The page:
Which brings us to those spooks. For, despite what I've said about the film not being a true horror movie, it still has plenty of moments that are utterly horrifying. There are some stomach-turning moments of brutal and shocking violence that provoked squeals from the audience with whom I viewed the film. But it is the terrifying ghosts that stand out. Still bearing the awful wounds that sent them into the afterlife, they are decomposing, distraught, desperate lost souls. They bear plenty of the hallmarks of del Toro's work, whispy tendrils of ether trailing away from their skeletal frames, their gaunt, frail bodies reaching out to grasp the subject of their attentions. That they are brought to life by the phenomenal Doug Jones and Javier Botet just adds to their eeriness, utilising two of the most recognisable and talented body actors out there.
This pays dividends too — in a film that rarely falls back on jump-scares, the sudden appearance of these heart-stopping entities is more than enough to cause sufficient jolts.
But for all the scares I return to the characterisation as the best part of the script. From the towering central trio, to able and stirring support from Supernatural's Beaver and the impressive and handsome Hunnam —plus Torchwood-alumni done-good Gorman in a lovely extended cameo — the cast bring these characters to life wonderfully, while the story by del Toro and Matthew Robbins gives them plenty to do. Quite frankly, it's a triumph.

THE WORST BITS (mild spoiler warning): Honestly, it feels churlish to attempt to find fault with such an accomplished and ambitious motion picture.
First I'll address a key problem that plenty of viewers have discussed since seeing the trailer — the dreaded CGI.
There is a fair amount of CG used in the film, either to create or to enhance elements, and, in all honesty, it's not always a hit.
The moths (a del Toro staple) are excellent, however, at times the ghosts are less so. They reminded me a bit of the titular spirit in the del Toro-produced Mama (unsurprising considering Botet was used in that movie as well). The effects work has improved since it was used in Andrés Muschietti's 2013 film and is always fantastic in shadow or at a distance, but it suffers somewhat when in extreme close-up, especially when animating facial features. Respect must go to del Toro and the effects team for attempting to use puppets and actors in costume as much as possible, but there are times when they struggle to reach the scope of del Toro's substantial imagination and CG must be used. Sadly, there are also times that CG strains to match that imagination too.
Next up, and I've said this before but it bears repeating — Crimson Peak is not an out-and-out scare fest. There are a couple of very well-executed shocks, some decidedly nightmarish imagery and savage blood-letting that would put some slasher flicks to shame, but Crimson Peak is not a horror movie. Instead it's a dark and twisted adult fantasy. As such it moves far slower than fans of the likes of Friday the 13th, Hatchet or Saw may be used to. Personally I loved it for what it was, but this is a warning to those who may get annoyed at the movie for what it isn't.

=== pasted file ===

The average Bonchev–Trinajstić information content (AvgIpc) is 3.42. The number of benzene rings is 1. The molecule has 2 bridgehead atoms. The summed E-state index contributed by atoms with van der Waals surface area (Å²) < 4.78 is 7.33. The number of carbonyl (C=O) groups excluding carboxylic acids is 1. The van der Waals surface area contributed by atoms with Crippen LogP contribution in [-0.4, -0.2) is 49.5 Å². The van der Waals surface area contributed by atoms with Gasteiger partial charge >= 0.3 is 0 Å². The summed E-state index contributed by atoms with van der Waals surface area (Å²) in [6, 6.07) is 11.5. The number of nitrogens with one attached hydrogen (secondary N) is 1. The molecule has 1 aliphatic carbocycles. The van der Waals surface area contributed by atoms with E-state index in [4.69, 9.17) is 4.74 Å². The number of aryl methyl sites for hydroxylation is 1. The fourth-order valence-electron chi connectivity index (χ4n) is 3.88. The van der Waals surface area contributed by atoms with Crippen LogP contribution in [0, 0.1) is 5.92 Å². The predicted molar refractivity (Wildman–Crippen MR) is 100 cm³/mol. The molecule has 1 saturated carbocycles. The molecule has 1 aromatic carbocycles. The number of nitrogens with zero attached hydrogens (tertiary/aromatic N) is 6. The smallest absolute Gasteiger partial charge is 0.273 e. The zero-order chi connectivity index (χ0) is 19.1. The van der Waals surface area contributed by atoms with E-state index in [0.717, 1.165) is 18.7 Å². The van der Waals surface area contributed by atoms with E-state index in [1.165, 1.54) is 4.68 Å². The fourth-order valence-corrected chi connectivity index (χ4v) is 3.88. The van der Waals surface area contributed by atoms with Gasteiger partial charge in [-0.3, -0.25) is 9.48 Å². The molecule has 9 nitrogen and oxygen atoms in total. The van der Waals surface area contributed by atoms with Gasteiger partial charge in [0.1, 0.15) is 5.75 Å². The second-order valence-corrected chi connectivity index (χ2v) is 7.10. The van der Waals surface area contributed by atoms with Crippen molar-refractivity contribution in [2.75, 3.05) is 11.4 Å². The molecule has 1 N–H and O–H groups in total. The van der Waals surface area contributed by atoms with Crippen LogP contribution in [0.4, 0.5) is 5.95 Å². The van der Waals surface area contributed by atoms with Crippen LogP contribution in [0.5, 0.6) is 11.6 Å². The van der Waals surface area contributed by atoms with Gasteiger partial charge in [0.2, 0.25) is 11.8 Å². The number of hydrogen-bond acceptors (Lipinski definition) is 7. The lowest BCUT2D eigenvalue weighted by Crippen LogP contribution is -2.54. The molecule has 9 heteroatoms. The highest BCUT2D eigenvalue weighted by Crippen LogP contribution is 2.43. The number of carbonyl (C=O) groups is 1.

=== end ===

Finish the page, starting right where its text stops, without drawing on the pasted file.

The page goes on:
Finally, a small peeve on my part. It's obvious that del Toro is a real fan of the time in which the story is set, and he loads it with plenty of authentic period touches. Sadly, he doesn't seem to have the same faith in us, his audience, because every time Edith stumbles across forgotten technology from the era she states exactly what it is in an off-putting unrealistic manner i.e. 'Wax cylinder recordings' or 'a gramophone'. I get that he may have thought people may not recognise them (they're not exactly everyday items after all), but there must be a better way to demonstrate what they are without just stating their name.

THE VERDICT: Let's keep this simple — Crimson Peak is one of my frontrunners for film of the year. It looks amazing, it sounds fantastic, has a genuine A-List cast and totally encapsulates the feel — and thrills — of Gothic fiction, itself one of the strongest influences on the genre we love. Guillermo del Toro has done it again, this movie is magnificent. 
Crimson Peak is released in UK cinemas today — watch it.
In the meantime you can find out more about the film here at its official Facebook page. Give it a Like while you're there too!

If you haven’t already, do please check out and Like the Hickey’s House of Horrors Facebook page, which you can find here. It gives you a nice quick link to any new posts on this blog, plus regular news updates from around the web. I check the Internet so you don’t have to! Alternatively, follow me on twitter: The House @HickeysHorrors

Until next time, I hope you enjoyed your stay.